And this list of questions from the Skeena Watershed Conservation Coalition

We ask that you provide a short answer (maximum 100 words) to the following questions:

1) What do you perceive as the single greatest human-caused threat to Skeena wild salmon?

The lack of unity of the people of the region along with the numerous disparate groups, including environmental groups, to stand as one entity to protect the region is the greatest threat.

Currently no activity is ongoing except the spillage of nuclear waste from Japan into the migration habitat of all salmon stocks. The potential threats include; placement of fish farms on migration routes, proposed coal mining along with coalbed methane drilling in the Klappan region and the potential of a tanker breaking up loaded with raw bitumen releasing hundreds of thousands of litres of carcinogens into the environment.

2) If elected, what will you do to ensure sustainability of our Skeena wild salmon?

The Skeena River runs through Terrace. The fishing industry provides a significant part of the economic foundation for Terrace. Therefore, any activity, from the headwaters at the Spatzizi Plateau to the waters the migrating salmon pass through, becomes a serious issue of concern. As Mayor I will ensure these habitats are protected to the highest standards such that the waters of the Skeena River will allow the salmon to flourish. This includes monitoring the catch allowances for sport and commercial fishing to provide our council an opportunity to make informed inquires to, and of, the Federal and Provincial governing authorities.

3) Do you support or oppose the Enbridge pipeline?

I oppose Enbridge building a pipeline to carry the proposed bitumen product from the Tar Sands of Alberta to Douglas Channel at Kitimat for transport in VLCC and ULCC tankers. I would support, if the shipment of petroleum is necessary, the containerized transport by cargo carriers and rail. I would never support the present day method of bulk carriers with the raw petroleum product uncontained. Nor would I support the proposed tank farms on the shores of Douglas Channel, or anywhere. All transport of this product should be in double skinned, vacuum sealed containers, from the origin to the destination.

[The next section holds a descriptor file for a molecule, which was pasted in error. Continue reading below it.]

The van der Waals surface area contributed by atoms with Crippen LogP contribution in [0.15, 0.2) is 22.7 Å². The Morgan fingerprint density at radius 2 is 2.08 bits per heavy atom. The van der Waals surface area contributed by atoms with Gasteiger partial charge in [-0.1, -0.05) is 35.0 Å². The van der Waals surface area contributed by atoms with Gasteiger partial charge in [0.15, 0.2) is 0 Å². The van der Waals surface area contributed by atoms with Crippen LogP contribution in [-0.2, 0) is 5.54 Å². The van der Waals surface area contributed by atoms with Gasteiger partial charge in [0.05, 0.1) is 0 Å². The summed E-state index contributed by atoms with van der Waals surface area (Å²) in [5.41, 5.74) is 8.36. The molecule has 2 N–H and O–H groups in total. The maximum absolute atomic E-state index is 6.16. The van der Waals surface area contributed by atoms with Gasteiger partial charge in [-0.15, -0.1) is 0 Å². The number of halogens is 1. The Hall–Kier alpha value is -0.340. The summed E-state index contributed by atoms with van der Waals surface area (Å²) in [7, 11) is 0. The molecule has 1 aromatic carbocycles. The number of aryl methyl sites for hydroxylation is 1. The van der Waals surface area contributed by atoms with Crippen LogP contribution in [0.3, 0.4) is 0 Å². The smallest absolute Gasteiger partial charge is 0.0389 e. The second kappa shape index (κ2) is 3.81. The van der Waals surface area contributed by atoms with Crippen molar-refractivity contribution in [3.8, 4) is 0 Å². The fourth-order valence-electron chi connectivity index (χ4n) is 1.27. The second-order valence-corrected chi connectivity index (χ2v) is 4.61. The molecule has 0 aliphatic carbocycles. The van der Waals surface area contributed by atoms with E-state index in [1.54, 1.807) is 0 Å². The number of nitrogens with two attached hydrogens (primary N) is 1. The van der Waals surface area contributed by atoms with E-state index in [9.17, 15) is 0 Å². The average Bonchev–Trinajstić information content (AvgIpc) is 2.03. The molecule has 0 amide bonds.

4) What do you think is the single greatest opportunity for non-industrialized community economic development?

Without any doubt it is the First Nations Culture. This has been virtually ignored and has the potential to bring ten times the travelling tourist and revenue to the region than the salmon fishing ever will. With very little investment, simply the nurturing of the elders and the youth of the eight Nations of the region; the Nisga’a, Haisla, Haida, Tsimshian, Tlingit, Gitxsan, Wet'suwet'en and Tahltan, we might be able to become an attraction of international notoriety. The immense revenues derived from this activity could fund infrastructure projects to further enhance the culture working as a perpetual economic engine.

5) Do you support protection of the Sacred Headwaters?

Yes. What is referred to as the Sacred headwaters is the Klappan region. This area borders the Spatzizi Wilderness Plateau and has been identified as holding a massive quantity of Coal called the Groundhog deposit, which Fortune Minerals plans to mine. This deposit acts as a water filter for three major rivers of the northwest; the Stikine, the Skeena and the Nass. These rivers provide the lifeblood and nourishment for everything living in the northwest. There is no location in British Columbia that has more significance to such a wide array of habitat. The Sacred Headwaters is just that, sacred.